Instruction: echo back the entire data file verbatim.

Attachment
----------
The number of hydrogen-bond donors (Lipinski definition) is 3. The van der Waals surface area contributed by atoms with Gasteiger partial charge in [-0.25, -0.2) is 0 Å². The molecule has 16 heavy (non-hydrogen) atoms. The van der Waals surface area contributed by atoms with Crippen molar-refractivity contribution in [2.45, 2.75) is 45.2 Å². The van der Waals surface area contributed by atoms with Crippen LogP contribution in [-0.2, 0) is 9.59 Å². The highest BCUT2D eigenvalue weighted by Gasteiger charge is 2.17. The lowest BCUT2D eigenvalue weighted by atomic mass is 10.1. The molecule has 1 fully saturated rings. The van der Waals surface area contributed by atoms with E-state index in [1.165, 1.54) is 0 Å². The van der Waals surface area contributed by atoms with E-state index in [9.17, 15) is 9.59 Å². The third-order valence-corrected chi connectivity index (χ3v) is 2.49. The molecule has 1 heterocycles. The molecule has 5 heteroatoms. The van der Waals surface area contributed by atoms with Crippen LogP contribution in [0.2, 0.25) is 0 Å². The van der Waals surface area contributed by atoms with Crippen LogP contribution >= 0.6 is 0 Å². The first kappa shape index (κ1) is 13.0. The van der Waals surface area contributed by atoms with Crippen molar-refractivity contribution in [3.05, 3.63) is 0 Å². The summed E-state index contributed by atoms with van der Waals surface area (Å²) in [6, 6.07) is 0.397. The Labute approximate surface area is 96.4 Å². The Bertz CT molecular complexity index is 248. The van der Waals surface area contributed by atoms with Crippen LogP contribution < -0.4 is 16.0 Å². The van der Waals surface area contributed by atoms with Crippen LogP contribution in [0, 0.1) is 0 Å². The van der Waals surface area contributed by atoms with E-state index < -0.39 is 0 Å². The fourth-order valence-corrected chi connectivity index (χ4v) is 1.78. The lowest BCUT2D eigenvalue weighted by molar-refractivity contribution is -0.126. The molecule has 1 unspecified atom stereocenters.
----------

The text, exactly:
The number of hydrogen-bond donors (Lipinski definition) is 3. The van der Waals surface area contributed by atoms with Gasteiger partial charge in [-0.25, -0.2) is 0 Å². The molecule has 16 heavy (non-hydrogen) atoms. The van der Waals surface area contributed by atoms with Crippen molar-refractivity contribution in [2.45, 2.75) is 45.2 Å². The van der Waals surface area contributed by atoms with Crippen LogP contribution in [-0.2, 0) is 9.59 Å². The highest BCUT2D eigenvalue weighted by Gasteiger charge is 2.17. The lowest BCUT2D eigenvalue weighted by atomic mass is 10.1. The molecule has 1 fully saturated rings. The van der Waals surface area contributed by atoms with E-state index in [1.165, 1.54) is 0 Å². The van der Waals surface area contributed by atoms with E-state index in [9.17, 15) is 9.59 Å². The third-order valence-corrected chi connectivity index (χ3v) is 2.49. The molecule has 1 heterocycles. The molecule has 5 heteroatoms. The van der Waals surface area contributed by atoms with Crippen LogP contribution in [0.2, 0.25) is 0 Å². The van der Waals surface area contributed by atoms with Crippen LogP contribution >= 0.6 is 0 Å². The first kappa shape index (κ1) is 13.0. The van der Waals surface area contributed by atoms with Crippen molar-refractivity contribution in [3.05, 3.63) is 0 Å². The summed E-state index contributed by atoms with van der Waals surface area (Å²) in [6, 6.07) is 0.397. The Labute approximate surface area is 96.4 Å². The Bertz CT molecular complexity index is 248. The van der Waals surface area contributed by atoms with Crippen LogP contribution < -0.4 is 16.0 Å². The van der Waals surface area contributed by atoms with Crippen LogP contribution in [0, 0.1) is 0 Å². The van der Waals surface area contributed by atoms with E-state index < -0.39 is 0 Å². The fourth-order valence-corrected chi connectivity index (χ4v) is 1.78. The lowest BCUT2D eigenvalue weighted by molar-refractivity contribution is -0.126. The molecule has 1 unspecified atom stereocenters.